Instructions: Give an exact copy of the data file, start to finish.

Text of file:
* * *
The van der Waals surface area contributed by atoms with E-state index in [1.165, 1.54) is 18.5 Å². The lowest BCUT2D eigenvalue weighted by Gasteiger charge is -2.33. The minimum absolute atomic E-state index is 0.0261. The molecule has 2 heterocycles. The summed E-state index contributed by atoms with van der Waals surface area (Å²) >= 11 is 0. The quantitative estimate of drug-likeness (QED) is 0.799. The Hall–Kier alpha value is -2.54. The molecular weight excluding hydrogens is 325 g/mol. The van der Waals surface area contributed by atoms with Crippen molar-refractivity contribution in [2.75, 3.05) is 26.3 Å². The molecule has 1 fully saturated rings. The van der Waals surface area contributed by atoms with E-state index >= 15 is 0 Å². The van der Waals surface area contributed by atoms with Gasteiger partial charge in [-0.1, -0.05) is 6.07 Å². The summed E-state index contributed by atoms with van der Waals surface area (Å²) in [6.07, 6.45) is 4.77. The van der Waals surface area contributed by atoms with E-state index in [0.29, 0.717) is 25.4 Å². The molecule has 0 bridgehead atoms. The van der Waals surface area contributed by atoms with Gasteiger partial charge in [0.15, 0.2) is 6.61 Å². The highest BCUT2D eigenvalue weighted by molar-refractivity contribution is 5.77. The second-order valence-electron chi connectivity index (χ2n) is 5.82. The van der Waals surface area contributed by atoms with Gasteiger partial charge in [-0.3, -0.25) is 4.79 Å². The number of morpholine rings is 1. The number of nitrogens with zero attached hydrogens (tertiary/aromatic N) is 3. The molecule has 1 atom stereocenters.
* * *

The van der Waals surface area contributed by atoms with E-state index in [1.165, 1.54) is 18.5 Å². The lowest BCUT2D eigenvalue weighted by Gasteiger charge is -2.33. The minimum absolute atomic E-state index is 0.0261. The molecule has 2 heterocycles. The summed E-state index contributed by atoms with van der Waals surface area (Å²) >= 11 is 0. The quantitative estimate of drug-likeness (QED) is 0.799. The Hall–Kier alpha value is -2.54. The molecular weight excluding hydrogens is 325 g/mol. The van der Waals surface area contributed by atoms with Crippen molar-refractivity contribution in [2.75, 3.05) is 26.3 Å². The molecule has 1 fully saturated rings. The van der Waals surface area contributed by atoms with E-state index >= 15 is 0 Å². The van der Waals surface area contributed by atoms with Gasteiger partial charge in [-0.1, -0.05) is 6.07 Å². The summed E-state index contributed by atoms with van der Waals surface area (Å²) in [6.07, 6.45) is 4.77. The van der Waals surface area contributed by atoms with E-state index in [0.29, 0.717) is 25.4 Å². The molecule has 0 bridgehead atoms. The van der Waals surface area contributed by atoms with Gasteiger partial charge in [0.15, 0.2) is 6.61 Å². The highest BCUT2D eigenvalue weighted by molar-refractivity contribution is 5.77. The second-order valence-electron chi connectivity index (χ2n) is 5.82. The van der Waals surface area contributed by atoms with Gasteiger partial charge in [-0.3, -0.25) is 4.79 Å². The number of morpholine rings is 1. The number of nitrogens with zero attached hydrogens (tertiary/aromatic N) is 3. The molecule has 1 atom stereocenters.